How China’s L-15 fighter can wage war anywhere

hongdu l-15
Hongdu L-15


Flying a high-performance jet fighter is a physically and mentally demanding skill that requires a lot of practice – but flying a combat aircraft every hour can cost thousands of dollars in fuel and maintenance expenses. This is why the Air Force has appointed lighter-in-handling fighter-train fighter trainers (LIFTs) to give pilots a chance to launch supersonic flights, air combat maneuvers, and weapons, and possibly higher-level sticks. They launch weapons before being taken. -Like jet fighter.

This is due to advanced jet trainers such as South Korea’s T-50 Golden Eagle, which are capable of less basic combat in high-intensity conflict than the cost of a new battle aircraft in half or third place. For example, in 2017 Filipino FA-50 and Nigerian Alpha Jet trainers have played a major role in combating the brutal insurgency, although both were involved in tragic friendly fire incidents.

The US Air Force is purchasing 350 new LIFT jets after its T-X competition and is evaluating several designs for between $ 30 and $ 40 million per airframe. However, China is already engaged in the service of its very clever and fast LIFT, costing only $ 10 to $ 15 million, which has attracted interest in Africa and Latin America.

Built by Hongdu in Nanchang, China, the L-15 Falcon resembles an abbreviated Super Hornet or F-16. The Falcon’s two Ukrainian-built AL-222 turbofans can afford a trainee and trainer and a backup should an engine fail, while the multi-function is displayed in the ‘glass cockpit’ and hands-on throttle-and-stick controls Gives trainees a chance. Work with specific types of equipment for fourth-generation fighters.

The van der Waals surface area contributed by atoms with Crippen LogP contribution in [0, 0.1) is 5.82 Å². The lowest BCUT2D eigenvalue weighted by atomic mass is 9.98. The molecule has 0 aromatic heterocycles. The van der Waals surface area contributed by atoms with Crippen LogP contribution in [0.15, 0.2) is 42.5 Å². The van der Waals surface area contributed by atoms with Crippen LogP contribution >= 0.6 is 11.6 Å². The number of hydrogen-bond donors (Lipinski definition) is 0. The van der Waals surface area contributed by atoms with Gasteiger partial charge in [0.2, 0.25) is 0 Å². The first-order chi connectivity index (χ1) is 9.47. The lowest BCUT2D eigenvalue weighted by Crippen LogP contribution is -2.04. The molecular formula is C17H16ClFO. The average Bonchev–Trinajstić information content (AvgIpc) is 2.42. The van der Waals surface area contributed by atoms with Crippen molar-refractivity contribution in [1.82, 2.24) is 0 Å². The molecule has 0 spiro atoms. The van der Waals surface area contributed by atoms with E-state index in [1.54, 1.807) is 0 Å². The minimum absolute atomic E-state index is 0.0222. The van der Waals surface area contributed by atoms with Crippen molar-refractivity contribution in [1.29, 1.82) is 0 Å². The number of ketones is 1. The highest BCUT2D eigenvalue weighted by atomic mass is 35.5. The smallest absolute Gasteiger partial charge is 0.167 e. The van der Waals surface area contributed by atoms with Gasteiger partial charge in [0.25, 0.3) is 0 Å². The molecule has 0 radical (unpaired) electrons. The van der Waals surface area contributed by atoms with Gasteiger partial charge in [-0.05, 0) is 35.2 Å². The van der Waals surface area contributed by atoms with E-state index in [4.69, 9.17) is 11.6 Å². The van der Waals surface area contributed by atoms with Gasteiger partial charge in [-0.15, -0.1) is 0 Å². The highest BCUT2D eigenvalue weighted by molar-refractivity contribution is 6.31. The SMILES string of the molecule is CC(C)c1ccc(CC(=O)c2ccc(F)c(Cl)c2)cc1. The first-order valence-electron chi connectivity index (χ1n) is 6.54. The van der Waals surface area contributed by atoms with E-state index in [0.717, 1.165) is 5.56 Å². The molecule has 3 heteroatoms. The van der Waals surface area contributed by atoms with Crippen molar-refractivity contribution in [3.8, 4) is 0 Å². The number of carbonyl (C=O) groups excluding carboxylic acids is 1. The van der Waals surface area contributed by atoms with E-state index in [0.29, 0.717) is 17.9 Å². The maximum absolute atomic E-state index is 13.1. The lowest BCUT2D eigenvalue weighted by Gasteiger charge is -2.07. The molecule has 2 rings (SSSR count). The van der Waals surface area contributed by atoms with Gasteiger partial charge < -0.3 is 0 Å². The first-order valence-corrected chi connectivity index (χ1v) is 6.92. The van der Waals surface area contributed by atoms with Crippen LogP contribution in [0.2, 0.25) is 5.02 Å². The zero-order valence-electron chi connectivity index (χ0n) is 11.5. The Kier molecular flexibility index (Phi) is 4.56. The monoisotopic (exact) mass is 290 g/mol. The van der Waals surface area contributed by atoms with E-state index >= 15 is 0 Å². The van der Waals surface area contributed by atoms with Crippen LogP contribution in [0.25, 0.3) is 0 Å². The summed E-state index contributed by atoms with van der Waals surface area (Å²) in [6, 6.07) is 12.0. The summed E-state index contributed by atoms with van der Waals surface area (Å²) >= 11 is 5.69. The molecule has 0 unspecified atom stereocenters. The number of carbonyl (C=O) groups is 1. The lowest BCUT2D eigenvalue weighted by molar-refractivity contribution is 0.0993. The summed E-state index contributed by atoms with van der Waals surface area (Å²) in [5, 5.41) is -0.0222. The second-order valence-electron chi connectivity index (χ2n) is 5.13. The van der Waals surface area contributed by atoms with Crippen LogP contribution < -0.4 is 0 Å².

The Falcon’s leading-edge extension at the front of its wings and a high G-load tolerance of 8.5 allow it to perform tight maneuvers and achieve a high angle of attack 30 degrees above the aircraft’s vector. Quadrilateral-redundant fly-by-wire controls on three axes allow precise maneuvers. These characteristics are used to prepare pilots of a diverse family of well-known super moveable twin-engine flanker multi-roll jets operated by the People’s Liberation Army Air Force and Navy of China.

The L-15 prototype first flew in March 2006 and entered service in limited numbers in 2013 as a subsonic advanced jet trainer designated the JL-10. This basic model claims six hardpoints for carrying bombs, rockets, and short-range air-to-air missiles, but lacks radar to target long-range firepower.

However, Hongdu later showcased the supersonic L-15B(Hongdu l-15) model, which was followed by the introduction of the turbofan, allowing the Falcon to accelerate to Mach 1.4. The L-15B has a passive nose with a reported detection range — seventy or seventy miles (source variant) to accommodate a passively scanned array radar that targets air and surface (here Photo). A radar warning receiver added to the tail gives it a fighting chance to dodge missile attacks, while an IFF antenna can help avoid favorable events.

The L-15B also has its payload capability with nearly four tons of weapons loaded on nine hardpoints: six underwings, a belly arch, and two winged rails. The instructor’s seat can instead be used to manage weapons as instructed by a weapons systems officer. In one photo the P-5L heat 23-millimeter cannon in the stomach pod, the PL-5E heat-seeking air-to-air missiles (far away from the AA-2 and Sidewinder), the LT-2 laser-guided bomb. And LS-6 GPS-guided bombs with fold-out wings that allow it to pierce targets up to thirty-two miles away. Reportedly, the more modern PL-10 and PL-12 beyond-the-scene-range radar-guided missiles (range sixty miles) can also be carried as other air-to-ground moon ships.

The L-15B may also offer jamming pods to serve as a cut-price electronic warfare jet. However, while the jet can theoretically fly up to 52,000 feet high and up to 1,900 miles when fully battle-loaded, its effective range is reduced to just 350 miles.

Of course, at least the L-15B does not boast the speed, defense, sensors and heavy payload of a full-fledged fourth-generation multi-role fighter like the F-16 or Su-35. But for developing countries that do not expect to fight a major military power, jets like the Falcon can do basic air defense and precise ground attack missions, all on a platform that will be cheaper, easier to maintain, And will be used for training pilots.

Source: National Interest

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